There is a contingent in the corporate law academy whose preference for federalization of corporate governance leads them to be kneejerk Delaware bashers and SEC apologists. Using the sex scandal aspects of the David Weber case to socre off them woul be cheap (albeit fun). But the allegations of serious misconduct, failure of internal controls, and whistle blower retaliation at the Securities and Exchange Commission are a different story:
Weber’s titillating testimony turns its focus on other executives within the Commission, including the COO and chair Mary Schapiro. Weber’s charges of nepotism and a lack of meaningful internal controls expose the risks that the Commission presented in its daily management of operations and beyond that as well. One does not need to read very hard to understand Weber’s belief that the SEC’s COO utilized a “pay to play” practice. Additionally, in a scene fit for the classic movie Dumb and Dumber, Weber asserts that SEC representatives brought highly sensitive computer code and encryption data to monitor activity on our equity exchanges to a hacker’s conference in Las Vegas. You cannot make this stuff up, folks.
Saving some venom for Ms. Schapiro as well, Weber paints her as a “LIAR” for perjuring herself during a presentation before the House and Senate Oversight Committee regarding the SEC’s bungled attempt to move to new office quarters. Weber would not be the first to label Ms. Schapiro with the big L. Recall that Attorney Richard Greenfield did just the same in the case brought on behalf of Standard Chartered v FINRA, Mary Schapiro et al.
What did Weber receive in return for running these tales of sex, lies, and stupidity up the chain of command? A pink slip, a defamed reputation, and much more. In his defense, Weber points out that an independent investigation by an Inspector General outside of the SEC who looked into charges made against him ultimately cleared him of allegations made against him by those inside the SEC.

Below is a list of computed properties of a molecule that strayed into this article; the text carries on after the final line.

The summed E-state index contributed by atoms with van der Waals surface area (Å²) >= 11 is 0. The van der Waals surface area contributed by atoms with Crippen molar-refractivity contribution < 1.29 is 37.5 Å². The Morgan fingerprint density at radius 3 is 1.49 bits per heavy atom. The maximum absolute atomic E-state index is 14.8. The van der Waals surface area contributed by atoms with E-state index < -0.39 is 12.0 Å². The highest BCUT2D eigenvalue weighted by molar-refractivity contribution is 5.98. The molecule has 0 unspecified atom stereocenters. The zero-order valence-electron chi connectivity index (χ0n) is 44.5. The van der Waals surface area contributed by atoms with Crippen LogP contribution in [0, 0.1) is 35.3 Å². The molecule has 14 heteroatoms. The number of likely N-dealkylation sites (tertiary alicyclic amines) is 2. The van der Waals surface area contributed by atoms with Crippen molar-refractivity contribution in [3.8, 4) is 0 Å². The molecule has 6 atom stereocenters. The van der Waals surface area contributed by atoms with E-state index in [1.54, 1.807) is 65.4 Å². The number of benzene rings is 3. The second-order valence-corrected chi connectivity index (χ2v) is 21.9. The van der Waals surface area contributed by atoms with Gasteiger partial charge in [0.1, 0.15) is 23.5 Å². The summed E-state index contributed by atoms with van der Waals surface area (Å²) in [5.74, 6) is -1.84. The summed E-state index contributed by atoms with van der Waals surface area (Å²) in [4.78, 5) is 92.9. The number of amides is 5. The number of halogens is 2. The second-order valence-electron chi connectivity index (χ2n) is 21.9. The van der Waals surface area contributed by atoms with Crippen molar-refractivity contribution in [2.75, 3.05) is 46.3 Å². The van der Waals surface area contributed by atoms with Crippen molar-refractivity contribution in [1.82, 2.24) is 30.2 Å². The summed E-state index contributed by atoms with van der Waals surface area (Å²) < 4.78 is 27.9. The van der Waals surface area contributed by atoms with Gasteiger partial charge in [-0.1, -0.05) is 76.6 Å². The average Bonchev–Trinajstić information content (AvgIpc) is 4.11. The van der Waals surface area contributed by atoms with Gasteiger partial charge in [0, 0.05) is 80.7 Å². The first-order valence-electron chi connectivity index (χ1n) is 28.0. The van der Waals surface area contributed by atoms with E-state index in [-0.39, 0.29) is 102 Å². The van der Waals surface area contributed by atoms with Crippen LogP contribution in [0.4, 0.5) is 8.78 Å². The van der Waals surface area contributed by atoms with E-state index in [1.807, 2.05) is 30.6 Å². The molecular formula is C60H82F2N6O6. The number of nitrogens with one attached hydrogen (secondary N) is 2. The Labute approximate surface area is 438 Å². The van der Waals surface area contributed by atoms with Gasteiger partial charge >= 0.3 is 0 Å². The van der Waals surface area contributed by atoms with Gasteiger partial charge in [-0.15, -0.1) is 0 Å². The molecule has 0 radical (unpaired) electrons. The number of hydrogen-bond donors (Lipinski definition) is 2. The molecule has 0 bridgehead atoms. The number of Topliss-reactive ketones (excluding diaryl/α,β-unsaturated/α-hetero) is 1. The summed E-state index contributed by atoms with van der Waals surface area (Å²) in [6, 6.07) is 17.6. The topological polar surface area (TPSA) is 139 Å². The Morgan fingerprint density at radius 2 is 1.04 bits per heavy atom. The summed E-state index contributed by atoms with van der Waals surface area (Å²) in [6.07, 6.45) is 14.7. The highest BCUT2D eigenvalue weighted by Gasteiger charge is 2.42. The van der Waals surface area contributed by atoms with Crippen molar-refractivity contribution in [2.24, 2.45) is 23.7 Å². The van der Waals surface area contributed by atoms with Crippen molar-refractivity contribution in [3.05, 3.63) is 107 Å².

If Weber's charges borne out even in part, how will the SEC's apologists be able to credibly continue to insist that the SEC can do a better job of regulating corporate governance than Delaware?
One thing's for sure, the SEC's apologiests won't be able to dismiss this as a one-off event. Not only does Weber's complaint allege pervasive internal controls, his allegations are not the only ones that have been lodged against the SEC.
For example, an April 2012 GAO report found that:
In our audit of SEC’s fiscal years 2011 and 2010 financial statements, we identified four significant deficiencies in internal control as of September 30, 2011. These significant internal control deficiencies represent continuing deficiencies concerning controls over (1) information systems, (2) financial reporting and accounting processes, (3) budgetary resources, and (4) registrant deposits and filing fees. These significant control deficiencies may adversely affect the accuracy and completeness of information used and reported by SEC’s management. ...
We also identified other internal control issues that although not considered material weaknesses or significant control deficiencies, nonetheless warrant SEC management’s attention.
Or, as I observed all the way back in May 2005:
As the SEC continues pressing forward with enforcement of the internal controls provisions of SOX, something very amusing has come to light in a GAO report:
In GAO's opinion, SEC's fiscal year 2004 financial statements were fairly presented in all material respects. However, because of material internal control weaknesses in the areas of recording and reporting disgorgements and penalties, preparing financial statements and related disclosures, and information security, in GAO's opinion, SEC did not maintain effective internal control over financial reporting as of September 30, 2004.
Ouch! Mayhap the SEC needs to get its own house in order first? Or, at least, consult Matthew 7:3-5? It's a serious institutional embarassment for the SEC.
In sum, the current SEC leadership shouldn't be regulating a dog catcher operation, let alone the world's biggest capital markets.
BTW, if the SEC really is one of our finest agencies, as many prominent SEC apologists have claimed, what on earth must be going on at the bad ones? As for me, I'm filing this episode away in my list of reasons why federal agencies should not encroach upon areas of corporate governance traditionally relegated to state regulation.